24 Sep 2009
by Colin Greer
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Politics of Calm Revisited

President Obama is keeping his cool on health care and most other progressive issues despite the fact that forceful words and strong convictions may actually fare better with the American public.

Three years ago, millions of immigrant protesters rocked the country by voicing their discontent over proposed immigration reform. I wrote a piece on openDemocracy lamenting the fact that progressives in America are so hesitant to take a similarly strong stance against the right on more or less any issue. Progressives tend to espouse ‘safe’ positions in order to appease who they believe to be the ‘majority’ of Americans.

Still today, after the success of the people’s campaign that brought Obama to the White House, progressives cower away from describing their convictions with the moral weight of their counterparts on the right. On health care, on women’s rights, on immigration, and education, the left wavers in their “message-making”, when actually their only hope to unite people is with a strong voice that describes the real urgency.

In the 1960s, media scholar Marshall McLuhan made the distinction between “hot” and “cool” media (radio / television) arguing that Kennedy was far more suited for television campaigning than Nixon, who was too dour and energetically mismatched with TV. The “medium is the message” said McLuhan. Not entirely, perhaps. But it does count: both forceful messages, strength and engaged constituency presence— whether on TV news, or on web videos the next day.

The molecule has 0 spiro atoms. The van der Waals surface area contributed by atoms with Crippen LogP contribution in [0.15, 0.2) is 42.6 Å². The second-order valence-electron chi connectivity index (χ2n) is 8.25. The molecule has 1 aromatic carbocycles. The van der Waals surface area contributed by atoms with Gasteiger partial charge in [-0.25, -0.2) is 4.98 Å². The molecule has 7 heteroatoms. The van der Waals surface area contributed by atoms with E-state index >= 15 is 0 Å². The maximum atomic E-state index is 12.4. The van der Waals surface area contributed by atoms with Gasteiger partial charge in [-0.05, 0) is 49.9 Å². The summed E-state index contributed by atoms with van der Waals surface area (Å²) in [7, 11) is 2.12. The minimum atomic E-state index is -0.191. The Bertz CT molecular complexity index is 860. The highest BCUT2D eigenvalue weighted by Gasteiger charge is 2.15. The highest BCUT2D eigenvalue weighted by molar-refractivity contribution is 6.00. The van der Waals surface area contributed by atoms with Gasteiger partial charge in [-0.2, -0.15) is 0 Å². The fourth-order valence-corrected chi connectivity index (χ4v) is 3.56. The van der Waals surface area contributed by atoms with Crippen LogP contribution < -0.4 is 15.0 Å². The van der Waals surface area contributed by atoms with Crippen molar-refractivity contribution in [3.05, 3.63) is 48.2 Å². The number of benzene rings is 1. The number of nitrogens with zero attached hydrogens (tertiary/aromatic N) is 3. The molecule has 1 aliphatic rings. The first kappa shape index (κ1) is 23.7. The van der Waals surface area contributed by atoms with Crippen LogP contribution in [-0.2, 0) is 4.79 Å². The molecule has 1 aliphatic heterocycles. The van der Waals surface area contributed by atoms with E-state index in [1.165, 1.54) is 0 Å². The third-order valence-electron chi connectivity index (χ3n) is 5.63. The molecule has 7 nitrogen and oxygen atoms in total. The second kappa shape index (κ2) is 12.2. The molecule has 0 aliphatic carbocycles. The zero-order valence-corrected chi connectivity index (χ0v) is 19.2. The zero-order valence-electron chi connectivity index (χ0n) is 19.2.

The point is not that progressives should shout more, but rather that passion as well as words should get beyond the “politics of calm” to a point where they explain their views with a strength that corresponds to the reasons for which they hold them.

Why was there was no resounding call from progressives when Obama addressed the UN today to remind Americans that the UN must embody diplomacy not belligerence? Of course, we must house the leaders of its member nations — like them or not.

And why, on the occasion of Obama’s speech on the first day of school, were there no teachers and parents organized at schools all over the country, telling the nation that it’s an honor for the President to talk directly to school children?

It’s long past time to wake up and sing!



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